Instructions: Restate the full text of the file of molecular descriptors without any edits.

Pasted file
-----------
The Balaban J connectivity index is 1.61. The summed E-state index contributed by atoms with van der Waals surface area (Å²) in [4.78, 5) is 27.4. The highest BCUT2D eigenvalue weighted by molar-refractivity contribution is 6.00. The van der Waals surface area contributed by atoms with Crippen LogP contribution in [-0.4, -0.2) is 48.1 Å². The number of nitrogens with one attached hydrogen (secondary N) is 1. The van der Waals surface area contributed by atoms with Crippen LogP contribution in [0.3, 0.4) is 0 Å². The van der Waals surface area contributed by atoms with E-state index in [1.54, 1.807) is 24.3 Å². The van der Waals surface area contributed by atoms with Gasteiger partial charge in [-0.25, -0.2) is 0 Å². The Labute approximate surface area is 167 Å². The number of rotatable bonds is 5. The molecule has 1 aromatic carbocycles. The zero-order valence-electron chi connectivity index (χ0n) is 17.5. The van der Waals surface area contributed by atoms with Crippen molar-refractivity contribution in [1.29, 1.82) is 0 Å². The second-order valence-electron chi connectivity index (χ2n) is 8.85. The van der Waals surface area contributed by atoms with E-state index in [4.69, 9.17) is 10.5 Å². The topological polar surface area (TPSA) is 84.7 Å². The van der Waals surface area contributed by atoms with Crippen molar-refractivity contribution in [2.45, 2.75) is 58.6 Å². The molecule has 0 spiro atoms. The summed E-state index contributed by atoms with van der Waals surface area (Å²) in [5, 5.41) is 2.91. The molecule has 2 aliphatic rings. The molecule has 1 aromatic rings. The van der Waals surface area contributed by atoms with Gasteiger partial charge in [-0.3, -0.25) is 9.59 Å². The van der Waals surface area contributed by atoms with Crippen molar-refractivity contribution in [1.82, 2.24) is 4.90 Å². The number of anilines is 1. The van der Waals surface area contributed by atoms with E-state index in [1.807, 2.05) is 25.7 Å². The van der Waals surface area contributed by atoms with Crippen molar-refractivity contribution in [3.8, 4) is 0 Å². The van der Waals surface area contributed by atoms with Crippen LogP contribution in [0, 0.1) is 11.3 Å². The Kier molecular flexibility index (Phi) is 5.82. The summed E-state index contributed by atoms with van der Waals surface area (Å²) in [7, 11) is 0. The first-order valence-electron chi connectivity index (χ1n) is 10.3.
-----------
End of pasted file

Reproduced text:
The Balaban J connectivity index is 1.61. The summed E-state index contributed by atoms with van der Waals surface area (Å²) in [4.78, 5) is 27.4. The highest BCUT2D eigenvalue weighted by molar-refractivity contribution is 6.00. The van der Waals surface area contributed by atoms with Crippen LogP contribution in [-0.4, -0.2) is 48.1 Å². The number of nitrogens with one attached hydrogen (secondary N) is 1. The van der Waals surface area contributed by atoms with Crippen LogP contribution in [0.3, 0.4) is 0 Å². The van der Waals surface area contributed by atoms with E-state index in [1.54, 1.807) is 24.3 Å². The van der Waals surface area contributed by atoms with Gasteiger partial charge in [-0.25, -0.2) is 0 Å². The Labute approximate surface area is 167 Å². The number of rotatable bonds is 5. The molecule has 1 aromatic carbocycles. The zero-order valence-electron chi connectivity index (χ0n) is 17.5. The van der Waals surface area contributed by atoms with Crippen molar-refractivity contribution in [1.29, 1.82) is 0 Å². The second-order valence-electron chi connectivity index (χ2n) is 8.85. The van der Waals surface area contributed by atoms with E-state index in [4.69, 9.17) is 10.5 Å². The topological polar surface area (TPSA) is 84.7 Å². The van der Waals surface area contributed by atoms with Crippen molar-refractivity contribution in [2.45, 2.75) is 58.6 Å². The molecule has 0 spiro atoms. The summed E-state index contributed by atoms with van der Waals surface area (Å²) in [5, 5.41) is 2.91. The molecule has 2 aliphatic rings. The molecule has 1 aromatic rings. The van der Waals surface area contributed by atoms with Gasteiger partial charge in [-0.3, -0.25) is 9.59 Å². The van der Waals surface area contributed by atoms with Crippen molar-refractivity contribution in [1.82, 2.24) is 4.90 Å². The number of anilines is 1. The van der Waals surface area contributed by atoms with E-state index in [1.807, 2.05) is 25.7 Å². The van der Waals surface area contributed by atoms with Crippen molar-refractivity contribution in [3.8, 4) is 0 Å². The van der Waals surface area contributed by atoms with Crippen LogP contribution in [0, 0.1) is 11.3 Å². The Kier molecular flexibility index (Phi) is 5.82. The summed E-state index contributed by atoms with van der Waals surface area (Å²) in [7, 11) is 0. The first-order valence-electron chi connectivity index (χ1n) is 10.3.